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Organ donation report released


Organ donation report released

A dedicated national organ donor register is needed to replace the current system, a Health Committee report has found. Currently information is collected as part of the driver licensing process. However, the committee has found this system is too inflexible.

The committee today presented to the House its unanimous report on the petition of Andy Tookey and 1,169 others, which requests that the House take action to address the organ donation shortage in New Zealand. The committee was concerned by New Zealand’s low donation rates, and by the inadequacies of the current system for recording donor preferences. Since 1993, the New Zealand donor rate has fluctuated between 34 and 46 donors a year. As many as 350 New Zealanders are on waiting lists for organ transplantation, mostly for kidneys.

‘The committee feels it is important that the national organ donor register be separated from the driver licence system,’ committee chairperson Steve Chadwick said. ‘People are not thinking about organ donation when they are applying for a licence. These decisions need to be made in a more informed way,’ Mrs Chadwick said. ‘The system for recording wishes needs to be able to record more than just yes or no. Some potential donors would allow only some organs to be taken. The system needs to be able to recognise this.’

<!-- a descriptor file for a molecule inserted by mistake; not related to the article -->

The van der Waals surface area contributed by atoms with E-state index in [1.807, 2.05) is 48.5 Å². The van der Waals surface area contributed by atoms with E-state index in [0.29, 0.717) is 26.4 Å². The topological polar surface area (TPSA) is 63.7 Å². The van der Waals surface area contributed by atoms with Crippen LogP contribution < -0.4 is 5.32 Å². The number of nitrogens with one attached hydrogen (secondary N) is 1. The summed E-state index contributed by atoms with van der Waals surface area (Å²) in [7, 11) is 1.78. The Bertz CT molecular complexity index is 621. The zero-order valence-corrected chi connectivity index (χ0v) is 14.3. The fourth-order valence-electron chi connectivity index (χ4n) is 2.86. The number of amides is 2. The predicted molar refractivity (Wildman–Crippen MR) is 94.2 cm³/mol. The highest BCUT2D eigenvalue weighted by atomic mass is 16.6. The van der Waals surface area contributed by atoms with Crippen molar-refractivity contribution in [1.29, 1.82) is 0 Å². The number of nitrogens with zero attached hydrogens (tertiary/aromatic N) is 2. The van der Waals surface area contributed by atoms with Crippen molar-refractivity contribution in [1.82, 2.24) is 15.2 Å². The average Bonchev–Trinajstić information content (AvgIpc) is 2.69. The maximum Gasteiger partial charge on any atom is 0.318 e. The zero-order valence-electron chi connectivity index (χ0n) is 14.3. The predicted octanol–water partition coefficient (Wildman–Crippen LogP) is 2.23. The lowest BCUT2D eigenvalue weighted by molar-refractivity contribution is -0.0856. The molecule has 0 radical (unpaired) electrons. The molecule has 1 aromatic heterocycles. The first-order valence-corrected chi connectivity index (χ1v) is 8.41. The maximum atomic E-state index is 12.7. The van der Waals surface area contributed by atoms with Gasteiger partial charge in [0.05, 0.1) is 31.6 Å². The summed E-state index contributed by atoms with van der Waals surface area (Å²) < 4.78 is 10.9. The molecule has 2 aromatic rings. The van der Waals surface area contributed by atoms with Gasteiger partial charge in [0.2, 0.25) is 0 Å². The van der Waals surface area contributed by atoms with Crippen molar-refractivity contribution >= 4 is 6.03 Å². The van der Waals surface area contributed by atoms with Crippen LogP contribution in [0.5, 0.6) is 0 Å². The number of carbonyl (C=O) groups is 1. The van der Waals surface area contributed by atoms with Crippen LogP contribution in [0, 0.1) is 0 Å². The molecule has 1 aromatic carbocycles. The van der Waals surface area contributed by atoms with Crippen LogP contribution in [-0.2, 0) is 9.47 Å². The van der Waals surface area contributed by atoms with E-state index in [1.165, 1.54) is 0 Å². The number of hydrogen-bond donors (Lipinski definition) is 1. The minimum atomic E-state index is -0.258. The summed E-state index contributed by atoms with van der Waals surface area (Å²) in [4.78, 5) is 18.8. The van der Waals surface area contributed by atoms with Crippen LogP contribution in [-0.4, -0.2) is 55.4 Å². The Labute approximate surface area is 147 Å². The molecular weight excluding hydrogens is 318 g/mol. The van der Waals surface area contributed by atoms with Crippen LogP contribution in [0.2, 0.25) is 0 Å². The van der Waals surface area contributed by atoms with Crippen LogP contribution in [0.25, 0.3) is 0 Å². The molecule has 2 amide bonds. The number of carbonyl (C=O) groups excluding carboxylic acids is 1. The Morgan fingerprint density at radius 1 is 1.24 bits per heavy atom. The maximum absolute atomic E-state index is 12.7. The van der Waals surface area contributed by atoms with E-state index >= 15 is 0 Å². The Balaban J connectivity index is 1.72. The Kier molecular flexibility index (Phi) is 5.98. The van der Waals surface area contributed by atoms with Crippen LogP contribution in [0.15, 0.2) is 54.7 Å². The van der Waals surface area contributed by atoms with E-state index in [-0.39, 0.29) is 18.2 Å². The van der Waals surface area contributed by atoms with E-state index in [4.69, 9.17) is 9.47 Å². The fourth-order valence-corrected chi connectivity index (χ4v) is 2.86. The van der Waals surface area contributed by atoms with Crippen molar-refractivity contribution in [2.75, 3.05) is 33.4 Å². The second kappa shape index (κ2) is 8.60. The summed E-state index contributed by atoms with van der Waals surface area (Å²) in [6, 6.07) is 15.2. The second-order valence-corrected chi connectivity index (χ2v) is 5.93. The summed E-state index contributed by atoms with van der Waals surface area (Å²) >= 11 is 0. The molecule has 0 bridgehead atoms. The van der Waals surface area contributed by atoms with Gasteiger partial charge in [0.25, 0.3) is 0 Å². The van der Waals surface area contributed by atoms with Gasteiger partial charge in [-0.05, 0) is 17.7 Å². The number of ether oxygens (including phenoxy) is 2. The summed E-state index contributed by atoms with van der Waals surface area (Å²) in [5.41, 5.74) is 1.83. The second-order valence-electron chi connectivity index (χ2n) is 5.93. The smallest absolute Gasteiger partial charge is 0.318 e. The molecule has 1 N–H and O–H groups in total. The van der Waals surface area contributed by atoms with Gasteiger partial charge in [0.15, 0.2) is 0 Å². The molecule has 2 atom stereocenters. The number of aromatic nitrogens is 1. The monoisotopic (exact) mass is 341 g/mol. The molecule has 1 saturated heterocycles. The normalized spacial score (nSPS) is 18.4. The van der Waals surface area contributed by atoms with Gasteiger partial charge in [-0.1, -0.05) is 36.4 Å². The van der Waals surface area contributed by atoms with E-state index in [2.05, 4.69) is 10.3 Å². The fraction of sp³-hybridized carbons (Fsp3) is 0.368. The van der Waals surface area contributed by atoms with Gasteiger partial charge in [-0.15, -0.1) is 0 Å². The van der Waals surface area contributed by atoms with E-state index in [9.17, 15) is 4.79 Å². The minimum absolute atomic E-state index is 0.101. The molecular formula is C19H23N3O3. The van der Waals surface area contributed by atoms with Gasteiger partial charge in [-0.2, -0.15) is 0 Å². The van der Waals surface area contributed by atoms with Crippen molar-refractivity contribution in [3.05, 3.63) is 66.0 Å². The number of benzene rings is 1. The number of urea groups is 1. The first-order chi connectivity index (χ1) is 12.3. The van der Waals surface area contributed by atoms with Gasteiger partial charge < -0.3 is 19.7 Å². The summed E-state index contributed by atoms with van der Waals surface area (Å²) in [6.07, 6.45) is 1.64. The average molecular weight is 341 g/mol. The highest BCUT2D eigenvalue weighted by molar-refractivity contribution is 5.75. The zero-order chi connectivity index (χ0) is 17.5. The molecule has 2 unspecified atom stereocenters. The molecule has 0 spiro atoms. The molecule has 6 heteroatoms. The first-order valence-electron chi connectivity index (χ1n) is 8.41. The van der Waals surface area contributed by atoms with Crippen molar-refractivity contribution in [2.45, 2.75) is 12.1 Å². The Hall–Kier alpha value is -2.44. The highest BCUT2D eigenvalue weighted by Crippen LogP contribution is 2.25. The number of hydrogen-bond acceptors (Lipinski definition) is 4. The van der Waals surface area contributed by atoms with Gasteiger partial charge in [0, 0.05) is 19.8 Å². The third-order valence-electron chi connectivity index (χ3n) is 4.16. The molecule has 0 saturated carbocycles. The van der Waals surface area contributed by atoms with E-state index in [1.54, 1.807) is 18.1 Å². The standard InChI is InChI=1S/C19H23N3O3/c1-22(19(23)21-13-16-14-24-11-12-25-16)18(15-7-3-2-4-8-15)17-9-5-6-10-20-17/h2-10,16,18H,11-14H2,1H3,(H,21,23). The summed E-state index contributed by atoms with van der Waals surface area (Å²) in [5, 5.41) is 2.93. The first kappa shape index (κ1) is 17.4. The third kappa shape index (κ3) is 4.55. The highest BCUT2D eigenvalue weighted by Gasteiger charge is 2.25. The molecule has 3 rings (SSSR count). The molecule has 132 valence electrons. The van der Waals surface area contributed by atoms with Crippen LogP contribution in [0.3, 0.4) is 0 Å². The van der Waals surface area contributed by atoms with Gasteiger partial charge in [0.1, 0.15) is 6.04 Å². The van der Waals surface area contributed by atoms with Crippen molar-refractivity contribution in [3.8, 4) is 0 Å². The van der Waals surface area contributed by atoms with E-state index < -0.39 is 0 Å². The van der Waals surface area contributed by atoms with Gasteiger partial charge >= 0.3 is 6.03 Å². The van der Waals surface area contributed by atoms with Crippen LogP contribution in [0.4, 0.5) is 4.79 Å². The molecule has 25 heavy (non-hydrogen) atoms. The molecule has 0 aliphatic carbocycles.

The committee has also recommended the Government fund both ongoing education for health professionals on organ donation, and an appropriate national public awareness campaign aimed at increasing the organ donor rate. ‘One of the shortcomings of the current system is that it does not encourage active discussion about organ donation between potential donors and their families. Many people are not aware that even if they indicate on their driver licence that they wish to be a donor, next-of-kin can effectively overrule that decision after death,’ Mrs Chadwick said. ‘We think that if families have discussed the option of donation in advance, it will make it easier for families to make these decisions at such a difficult time in their lives.’

A national agency should be responsible for organising, supporting, auditing, and reporting on the national organ donation system, the committee recommends. It also should coordinate the collection of organs and to train and educate those carrying out the collection.

The committee’s report can be viewed at http://www.clerk.parliament.govt.nz/cgi-bin/select-reports

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